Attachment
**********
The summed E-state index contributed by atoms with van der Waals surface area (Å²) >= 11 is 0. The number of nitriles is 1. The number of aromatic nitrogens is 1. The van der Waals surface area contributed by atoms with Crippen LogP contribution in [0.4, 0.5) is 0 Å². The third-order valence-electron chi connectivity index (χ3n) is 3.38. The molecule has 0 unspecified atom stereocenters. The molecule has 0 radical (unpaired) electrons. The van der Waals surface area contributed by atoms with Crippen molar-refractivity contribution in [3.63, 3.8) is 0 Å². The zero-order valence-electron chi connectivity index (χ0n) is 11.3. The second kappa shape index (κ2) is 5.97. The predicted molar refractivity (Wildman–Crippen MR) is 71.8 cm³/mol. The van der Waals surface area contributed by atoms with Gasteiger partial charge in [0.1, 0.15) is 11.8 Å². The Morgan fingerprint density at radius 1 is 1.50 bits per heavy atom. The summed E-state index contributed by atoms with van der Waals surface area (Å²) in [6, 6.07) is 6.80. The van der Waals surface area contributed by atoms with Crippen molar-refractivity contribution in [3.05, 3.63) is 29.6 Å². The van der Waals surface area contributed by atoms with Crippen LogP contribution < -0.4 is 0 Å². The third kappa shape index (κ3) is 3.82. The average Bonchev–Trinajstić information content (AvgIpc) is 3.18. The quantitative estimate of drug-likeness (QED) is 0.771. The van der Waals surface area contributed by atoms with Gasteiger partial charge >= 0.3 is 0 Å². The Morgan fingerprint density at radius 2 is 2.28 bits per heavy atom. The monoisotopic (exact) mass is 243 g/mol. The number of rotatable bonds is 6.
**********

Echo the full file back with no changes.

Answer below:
The summed E-state index contributed by atoms with van der Waals surface area (Å²) >= 11 is 0. The number of nitriles is 1. The number of aromatic nitrogens is 1. The van der Waals surface area contributed by atoms with Crippen LogP contribution in [0.4, 0.5) is 0 Å². The third-order valence-electron chi connectivity index (χ3n) is 3.38. The molecule has 0 unspecified atom stereocenters. The molecule has 0 radical (unpaired) electrons. The van der Waals surface area contributed by atoms with Crippen molar-refractivity contribution in [3.63, 3.8) is 0 Å². The zero-order valence-electron chi connectivity index (χ0n) is 11.3. The second kappa shape index (κ2) is 5.97. The predicted molar refractivity (Wildman–Crippen MR) is 71.8 cm³/mol. The van der Waals surface area contributed by atoms with Gasteiger partial charge in [0.1, 0.15) is 11.8 Å². The Morgan fingerprint density at radius 1 is 1.50 bits per heavy atom. The summed E-state index contributed by atoms with van der Waals surface area (Å²) in [6, 6.07) is 6.80. The van der Waals surface area contributed by atoms with Crippen molar-refractivity contribution in [3.05, 3.63) is 29.6 Å². The van der Waals surface area contributed by atoms with Crippen LogP contribution < -0.4 is 0 Å². The third kappa shape index (κ3) is 3.82. The average Bonchev–Trinajstić information content (AvgIpc) is 3.18. The quantitative estimate of drug-likeness (QED) is 0.771. The van der Waals surface area contributed by atoms with Gasteiger partial charge >= 0.3 is 0 Å². The Morgan fingerprint density at radius 2 is 2.28 bits per heavy atom. The monoisotopic (exact) mass is 243 g/mol. The number of rotatable bonds is 6.